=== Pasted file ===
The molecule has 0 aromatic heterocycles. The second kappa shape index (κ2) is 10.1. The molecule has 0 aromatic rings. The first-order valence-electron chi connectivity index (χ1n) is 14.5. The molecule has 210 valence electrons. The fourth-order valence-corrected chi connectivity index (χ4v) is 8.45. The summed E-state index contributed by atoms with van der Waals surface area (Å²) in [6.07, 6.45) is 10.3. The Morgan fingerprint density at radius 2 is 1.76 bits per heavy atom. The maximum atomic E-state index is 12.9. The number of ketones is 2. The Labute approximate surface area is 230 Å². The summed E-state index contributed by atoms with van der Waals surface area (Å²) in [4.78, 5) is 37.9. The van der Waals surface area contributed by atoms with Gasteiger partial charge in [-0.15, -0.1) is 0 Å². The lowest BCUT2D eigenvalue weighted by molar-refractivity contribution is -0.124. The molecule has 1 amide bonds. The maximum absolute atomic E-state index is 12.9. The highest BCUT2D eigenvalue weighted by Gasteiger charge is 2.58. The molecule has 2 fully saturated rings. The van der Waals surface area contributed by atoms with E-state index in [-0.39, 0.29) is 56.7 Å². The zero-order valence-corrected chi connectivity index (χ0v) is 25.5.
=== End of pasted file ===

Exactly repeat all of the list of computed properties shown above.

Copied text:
The molecule has 0 aromatic heterocycles. The second kappa shape index (κ2) is 10.1. The molecule has 0 aromatic rings. The first-order valence-electron chi connectivity index (χ1n) is 14.5. The molecule has 210 valence electrons. The fourth-order valence-corrected chi connectivity index (χ4v) is 8.45. The summed E-state index contributed by atoms with van der Waals surface area (Å²) in [6.07, 6.45) is 10.3. The Morgan fingerprint density at radius 2 is 1.76 bits per heavy atom. The maximum atomic E-state index is 12.9. The number of ketones is 2. The Labute approximate surface area is 230 Å². The summed E-state index contributed by atoms with van der Waals surface area (Å²) in [4.78, 5) is 37.9. The van der Waals surface area contributed by atoms with Gasteiger partial charge in [-0.15, -0.1) is 0 Å². The lowest BCUT2D eigenvalue weighted by molar-refractivity contribution is -0.124. The molecule has 1 amide bonds. The maximum absolute atomic E-state index is 12.9. The highest BCUT2D eigenvalue weighted by Gasteiger charge is 2.58. The molecule has 2 fully saturated rings. The van der Waals surface area contributed by atoms with E-state index in [-0.39, 0.29) is 56.7 Å². The zero-order valence-corrected chi connectivity index (χ0v) is 25.5.